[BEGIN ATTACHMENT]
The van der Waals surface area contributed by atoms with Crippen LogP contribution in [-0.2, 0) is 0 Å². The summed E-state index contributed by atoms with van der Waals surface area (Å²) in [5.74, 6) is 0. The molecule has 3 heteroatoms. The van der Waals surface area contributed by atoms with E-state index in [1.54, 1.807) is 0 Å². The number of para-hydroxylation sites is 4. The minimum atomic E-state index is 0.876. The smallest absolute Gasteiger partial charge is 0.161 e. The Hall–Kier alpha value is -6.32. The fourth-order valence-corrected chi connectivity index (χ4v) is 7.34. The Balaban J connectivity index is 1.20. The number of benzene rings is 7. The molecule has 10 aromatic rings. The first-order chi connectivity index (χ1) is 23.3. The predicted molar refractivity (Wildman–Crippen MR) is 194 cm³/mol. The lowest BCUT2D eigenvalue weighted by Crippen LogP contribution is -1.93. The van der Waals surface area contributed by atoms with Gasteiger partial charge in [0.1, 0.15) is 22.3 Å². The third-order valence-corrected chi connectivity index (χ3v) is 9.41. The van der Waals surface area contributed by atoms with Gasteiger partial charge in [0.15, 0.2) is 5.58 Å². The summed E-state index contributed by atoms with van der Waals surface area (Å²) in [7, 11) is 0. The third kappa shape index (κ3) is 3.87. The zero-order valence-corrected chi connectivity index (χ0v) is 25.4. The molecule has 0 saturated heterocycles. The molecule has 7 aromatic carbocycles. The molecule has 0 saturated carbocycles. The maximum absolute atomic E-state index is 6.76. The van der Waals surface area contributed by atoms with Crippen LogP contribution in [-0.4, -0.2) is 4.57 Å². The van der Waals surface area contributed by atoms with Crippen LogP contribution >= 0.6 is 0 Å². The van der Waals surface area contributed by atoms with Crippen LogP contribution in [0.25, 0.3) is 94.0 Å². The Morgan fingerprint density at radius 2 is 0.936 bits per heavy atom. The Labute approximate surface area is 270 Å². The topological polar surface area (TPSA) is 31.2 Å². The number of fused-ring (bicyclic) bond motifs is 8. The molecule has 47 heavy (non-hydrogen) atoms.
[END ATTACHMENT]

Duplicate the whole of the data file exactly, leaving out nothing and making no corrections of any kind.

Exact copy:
The van der Waals surface area contributed by atoms with Crippen LogP contribution in [-0.2, 0) is 0 Å². The summed E-state index contributed by atoms with van der Waals surface area (Å²) in [5.74, 6) is 0. The molecule has 3 heteroatoms. The van der Waals surface area contributed by atoms with E-state index in [1.54, 1.807) is 0 Å². The number of para-hydroxylation sites is 4. The minimum atomic E-state index is 0.876. The smallest absolute Gasteiger partial charge is 0.161 e. The Hall–Kier alpha value is -6.32. The fourth-order valence-corrected chi connectivity index (χ4v) is 7.34. The Balaban J connectivity index is 1.20. The number of benzene rings is 7. The molecule has 10 aromatic rings. The first-order chi connectivity index (χ1) is 23.3. The predicted molar refractivity (Wildman–Crippen MR) is 194 cm³/mol. The lowest BCUT2D eigenvalue weighted by Crippen LogP contribution is -1.93. The van der Waals surface area contributed by atoms with Gasteiger partial charge in [0.1, 0.15) is 22.3 Å². The third-order valence-corrected chi connectivity index (χ3v) is 9.41. The van der Waals surface area contributed by atoms with Gasteiger partial charge in [0.15, 0.2) is 5.58 Å². The summed E-state index contributed by atoms with van der Waals surface area (Å²) in [7, 11) is 0. The third kappa shape index (κ3) is 3.87. The zero-order valence-corrected chi connectivity index (χ0v) is 25.4. The molecule has 0 saturated heterocycles. The molecule has 7 aromatic carbocycles. The molecule has 0 saturated carbocycles. The maximum absolute atomic E-state index is 6.76. The van der Waals surface area contributed by atoms with Crippen LogP contribution in [-0.4, -0.2) is 4.57 Å². The van der Waals surface area contributed by atoms with Crippen LogP contribution >= 0.6 is 0 Å². The van der Waals surface area contributed by atoms with Crippen LogP contribution in [0.25, 0.3) is 94.0 Å². The Morgan fingerprint density at radius 2 is 0.936 bits per heavy atom. The Labute approximate surface area is 270 Å². The topological polar surface area (TPSA) is 31.2 Å². The number of fused-ring (bicyclic) bond motifs is 8. The molecule has 47 heavy (non-hydrogen) atoms.